Review Land Rover Discovery
Land Rover is an interesting animal. For years there was Defender, then Range Rover, then Discovery and now suddenly there are Land and Range Rovers everywhere.
Add in Range Rover Evoque, Sport and Velar, and there’s something for everyone in this SUV madness world. If the founders of Land Rover were present, they would probably be a little confused.
Despite this two-decade old trend, Land Rover has had trouble shooting in the mid-sized segment. Freelander looks a bit odd and sadly not good enough for the nameplate to be transferred to the third generation.
The option is to wipe it out to try and find something that fits securely or take something that is already rough and add a Sports badge to it. Discovery Sport was born and that has given the brand a new starting point for those who can’t leave – or don’t want – an Evoque.
Discovery Sport has been with us for a while, so it’s time to check out Land Rover’s mid-range car.
Does it represent good value for the price? What features does it come with? 7/10
Discovery Sport has three trim levels with up to five engine tunes. Our week spent on entry level SE specs (followed by HSE and HSE Luxury, a familiar model on Jaguar Land Rover) and the hilarious SD4 177kW turbo-diesel engine.
SD4 SE weighs about $ 66,455, $ 9860 more than the cheapest SE, 110kW. For you to get a powerful engine, 10-speaker Meridian brand stereo, 18-inch alloys, dual-zone climate control, drop-safe list, reversing camera, sat navigation, keyless start , rear parking sensors, cruise control, automatic windscreen wipers and headlights, electric front seats, part leather upholstery, heated folding rearview mirrors, electric tail, power proportional power steering and full size alloy parts.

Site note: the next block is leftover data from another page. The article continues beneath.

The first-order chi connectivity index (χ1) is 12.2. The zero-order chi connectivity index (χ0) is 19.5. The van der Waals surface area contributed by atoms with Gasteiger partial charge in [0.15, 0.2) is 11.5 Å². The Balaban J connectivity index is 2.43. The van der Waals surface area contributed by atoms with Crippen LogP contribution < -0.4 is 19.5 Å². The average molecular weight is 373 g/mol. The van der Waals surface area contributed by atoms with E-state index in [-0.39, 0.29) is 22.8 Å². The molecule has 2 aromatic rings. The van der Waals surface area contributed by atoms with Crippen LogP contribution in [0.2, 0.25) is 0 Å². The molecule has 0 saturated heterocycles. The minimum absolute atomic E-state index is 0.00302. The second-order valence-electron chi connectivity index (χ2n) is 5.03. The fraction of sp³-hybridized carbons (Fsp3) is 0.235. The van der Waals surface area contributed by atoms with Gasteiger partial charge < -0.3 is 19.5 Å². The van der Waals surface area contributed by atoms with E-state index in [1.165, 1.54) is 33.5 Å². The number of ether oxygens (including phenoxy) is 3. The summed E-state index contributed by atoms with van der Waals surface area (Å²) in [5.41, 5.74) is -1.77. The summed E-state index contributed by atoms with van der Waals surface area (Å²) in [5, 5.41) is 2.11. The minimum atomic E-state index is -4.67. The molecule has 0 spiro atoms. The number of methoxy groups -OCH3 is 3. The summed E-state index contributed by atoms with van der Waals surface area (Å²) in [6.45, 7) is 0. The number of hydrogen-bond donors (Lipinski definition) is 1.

There are many options available and Land Rover is never disappointed with the inclusion in car press. We have seats for ‘5 + 2’ ($ 3400), ‘Black Pack’ exterior ($ 1160), display ($ 1590), ‘Entertainment package’ (17 speakers, ‘Navigation pro’, $ 3750), metallic paint ($ 1370), ‘Blind spot monitor’ and reverse traffic warning ($ 1210), 12-way power front seats ($ 1130), black roof ($ 970) … look See, it went a bit further and landed the car when tested at $ 86,485.
To be fair, most tools are cosmetic or convenient, but blind spots and RTCA are options that are a bit difficult.
The ‘InControl’ screen is a healthy 10.0-inch unit and runs a fairly easy-to-use iteration of JLR’s own software. When things happened, it wasn’t too bad, but there was no Apple CarPlay or Android Auto (yet). However, the sat input is still insanely slow
Is there anything interesting about its design? 8/10
Discovery Sport’s exterior design has a lot of bangs. The brand has gradually left Defender’s square fraud and is entering a fairly happy means of style and substance. It looks significant but with the beveled edge here, the chisel there and the LED daytime running lights (optional), looks completely modern without the full pursuit of the Rangies.
Inside is a little less inspiring, but again working in the way the brand chooses to present itself. Everything works quite well and is very functional and that is exactly what it looks like. There are a few jarring moments, nothing spectacular or super stylish.
How realistic is the inner space? 8/10
It’s a tall cabin, so four aboard is a very comfortable proposition. Behind my driving position, I cradled a gentleman with a length of 188cm (6’2 “), so most teenagers would be happier.
Those in the front, middle and third rows score a pair of cupholders, a total of six, with the right number of bottle holders. Freely sprinkling on the car are traditional 12V, 5V and USB power supplies, so if you run out, you have too much to charge.
As a Land Rover Discovery, Sport or not, you don’t unreasonably expect plenty of space for windy, outdoor activities. Boot space starts at 829 liters (quote LR 981, I suspect that it’s packed from floor to ceiling), with a maximum of 1698 liters with all seats folded.
All four doors open wide, it’s easy to load kids and you can slide the middle row forward and back to put kids in striking distance, er, close to your love.
Curb-to-curb you will rotate it without hitting anything in a large 11.7m, needing an extra 20 cm if you are enduring the moment Austin Powers is stuck between two walls. You can also wade to 600mm (without me, if it’s okay) and the ground clearance is 221mm. The approach angle is 23.4 degrees with the slope angle of 20.0 degrees and departure is 31.0 degrees.
What are the important stats for engine and transmission? 8/10
SD4 unit is JLR’s own ‘Ingenium’ unit. A 2.0-liter turbo-diesel engine, good for 177kW and 500Nm. Power and sugar meet through all four wheels and a nine-speed automatic transmission.
The benchmark runs from 0 – 100km / h sent in 7.5 seconds, fast enough and not bad for 1.9 tons SUV. Sports floor is rated to be able to tow 2500kg towing brake and 750kg unobstructed.